MRSA is the well-known cause of a variety of invasive skin infections that can quickly turn life-threatening, but in 2003 a novel form of MRSA called ST398 emerged in livestock. Today, ST398 regularly infects farm workers and others who come into contact with infected livestock with any of several types of acute infections, including skin and soft tissue infections, respiratory infections, and bacteremia (also called sepsis). The strain can now be found in pigs, turkeys, cattle, and other livestock and has been detected in 47% of meat samples in the U.S.
It has been thought that overuse of antibiotics in livestock production could be fueling antibiotic resistance in bacteria, including S. aureus
. In 2001, the Union of Concerned Scientists estimated that livestock producers in the U.S. used 24.6 million pounds of antibiotics per year for non-therapeutic purposes, a controversial practice that has now been banned in the European Union.
The study appearing in mBio
® draws a line between the exposure of S. aureus
to antibiotics on farms and the development of a form of MRSA that can threaten human lives, a correlation that has long been suspected but has been difficult to study directly.
A team of researchers from the Translational Genomics Research Institute (TGen) in Flagstaff, Arizona, the Statens Serum Institut in Denmark, and several other institutions sequenced the genomes of 88 different S. aureus
isolates that are all closely related to ST398 to determine the family relationships among antibiotic sensitive strains and antibiotic-resistant strains from both humans and animals.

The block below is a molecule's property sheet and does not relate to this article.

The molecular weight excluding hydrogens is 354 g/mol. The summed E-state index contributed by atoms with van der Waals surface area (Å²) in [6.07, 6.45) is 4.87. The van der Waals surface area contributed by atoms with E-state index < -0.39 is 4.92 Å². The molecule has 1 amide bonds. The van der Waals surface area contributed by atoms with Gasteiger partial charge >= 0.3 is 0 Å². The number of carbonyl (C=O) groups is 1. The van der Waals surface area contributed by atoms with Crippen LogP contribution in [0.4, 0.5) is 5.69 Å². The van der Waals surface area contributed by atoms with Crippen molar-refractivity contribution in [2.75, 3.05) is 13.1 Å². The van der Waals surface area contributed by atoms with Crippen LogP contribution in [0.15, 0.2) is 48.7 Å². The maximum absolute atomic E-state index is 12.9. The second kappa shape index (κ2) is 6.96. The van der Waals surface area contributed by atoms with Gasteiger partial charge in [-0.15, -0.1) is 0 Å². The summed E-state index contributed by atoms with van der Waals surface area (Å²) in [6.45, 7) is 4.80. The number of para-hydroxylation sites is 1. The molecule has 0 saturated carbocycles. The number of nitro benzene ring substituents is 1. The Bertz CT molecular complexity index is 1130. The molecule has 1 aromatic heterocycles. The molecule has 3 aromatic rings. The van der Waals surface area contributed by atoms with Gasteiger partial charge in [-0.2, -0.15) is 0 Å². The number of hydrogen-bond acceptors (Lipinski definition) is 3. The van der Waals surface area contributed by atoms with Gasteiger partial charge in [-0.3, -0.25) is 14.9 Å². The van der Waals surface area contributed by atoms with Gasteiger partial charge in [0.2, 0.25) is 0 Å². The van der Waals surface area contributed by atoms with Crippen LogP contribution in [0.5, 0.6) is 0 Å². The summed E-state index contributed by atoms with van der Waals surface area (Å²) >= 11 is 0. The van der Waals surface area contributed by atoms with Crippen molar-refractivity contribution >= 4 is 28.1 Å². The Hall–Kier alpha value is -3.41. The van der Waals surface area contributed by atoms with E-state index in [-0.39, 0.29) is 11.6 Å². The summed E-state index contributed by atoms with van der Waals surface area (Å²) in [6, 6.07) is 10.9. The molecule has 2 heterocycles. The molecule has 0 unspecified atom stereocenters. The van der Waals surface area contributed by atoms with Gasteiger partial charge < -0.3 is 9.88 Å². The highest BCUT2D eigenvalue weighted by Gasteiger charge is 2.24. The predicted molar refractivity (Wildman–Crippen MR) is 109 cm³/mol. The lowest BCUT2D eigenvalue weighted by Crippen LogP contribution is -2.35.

An analysis of the various genomes revealed that ST398 most likely evolved from an antibiotic-sensitive strain of S. aureus
that came from humans. Once it found a home in livestock, the genome sequences indicate this strain changed rapidly, acquired some new genes, and differentiated into many different types, including ST398, which is resistant to a few different antibiotics.
"Most of the ancestral human strains were sensitive to antibiotics, whereas the livestock strains had acquired resistance on several independent occasions," says Ross Fitzgerald of the University of Edinburgh in Scotland, who reviewed the paper for mBio®. This implies that the bacterium picked up the ability to fend off antibiotics after it migrated into livestock, says Fitzgerald.
The fact that ST398 originally came from a human is significant, says Fitzgerald, because it shows that infection is a two-way street. "Intensive farming practices could promote the transfer of bacteria between different host species including humans to animals," says Fitzgerald. ST398's family tree shows that sharing bacteria with livestock could well mean that those bacteria come back to us with the ability to defeat antibiotics.